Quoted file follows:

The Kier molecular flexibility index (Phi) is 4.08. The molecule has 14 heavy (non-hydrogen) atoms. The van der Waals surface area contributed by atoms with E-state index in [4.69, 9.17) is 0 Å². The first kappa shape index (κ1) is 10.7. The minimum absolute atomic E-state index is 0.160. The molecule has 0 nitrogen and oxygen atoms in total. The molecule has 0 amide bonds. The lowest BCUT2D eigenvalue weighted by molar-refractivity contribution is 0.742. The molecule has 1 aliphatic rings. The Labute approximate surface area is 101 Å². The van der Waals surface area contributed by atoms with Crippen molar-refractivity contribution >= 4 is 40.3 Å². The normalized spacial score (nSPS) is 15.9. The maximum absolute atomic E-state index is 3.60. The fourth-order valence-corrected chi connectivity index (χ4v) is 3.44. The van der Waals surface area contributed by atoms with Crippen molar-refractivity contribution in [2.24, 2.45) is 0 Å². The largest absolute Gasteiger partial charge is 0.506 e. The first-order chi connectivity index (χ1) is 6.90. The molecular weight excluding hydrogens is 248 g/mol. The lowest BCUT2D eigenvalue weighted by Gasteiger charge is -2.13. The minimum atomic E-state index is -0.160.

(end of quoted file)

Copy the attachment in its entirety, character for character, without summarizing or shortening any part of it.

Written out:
The Kier molecular flexibility index (Phi) is 4.08. The molecule has 14 heavy (non-hydrogen) atoms. The van der Waals surface area contributed by atoms with E-state index in [4.69, 9.17) is 0 Å². The first kappa shape index (κ1) is 10.7. The minimum absolute atomic E-state index is 0.160. The molecule has 0 nitrogen and oxygen atoms in total. The molecule has 0 amide bonds. The lowest BCUT2D eigenvalue weighted by molar-refractivity contribution is 0.742. The molecule has 1 aliphatic rings. The Labute approximate surface area is 101 Å². The van der Waals surface area contributed by atoms with Crippen molar-refractivity contribution >= 4 is 40.3 Å². The normalized spacial score (nSPS) is 15.9. The maximum absolute atomic E-state index is 3.60. The fourth-order valence-corrected chi connectivity index (χ4v) is 3.44. The van der Waals surface area contributed by atoms with Crippen molar-refractivity contribution in [2.24, 2.45) is 0 Å². The largest absolute Gasteiger partial charge is 0.506 e. The first-order chi connectivity index (χ1) is 6.90. The molecular weight excluding hydrogens is 248 g/mol. The lowest BCUT2D eigenvalue weighted by Gasteiger charge is -2.13. The minimum atomic E-state index is -0.160.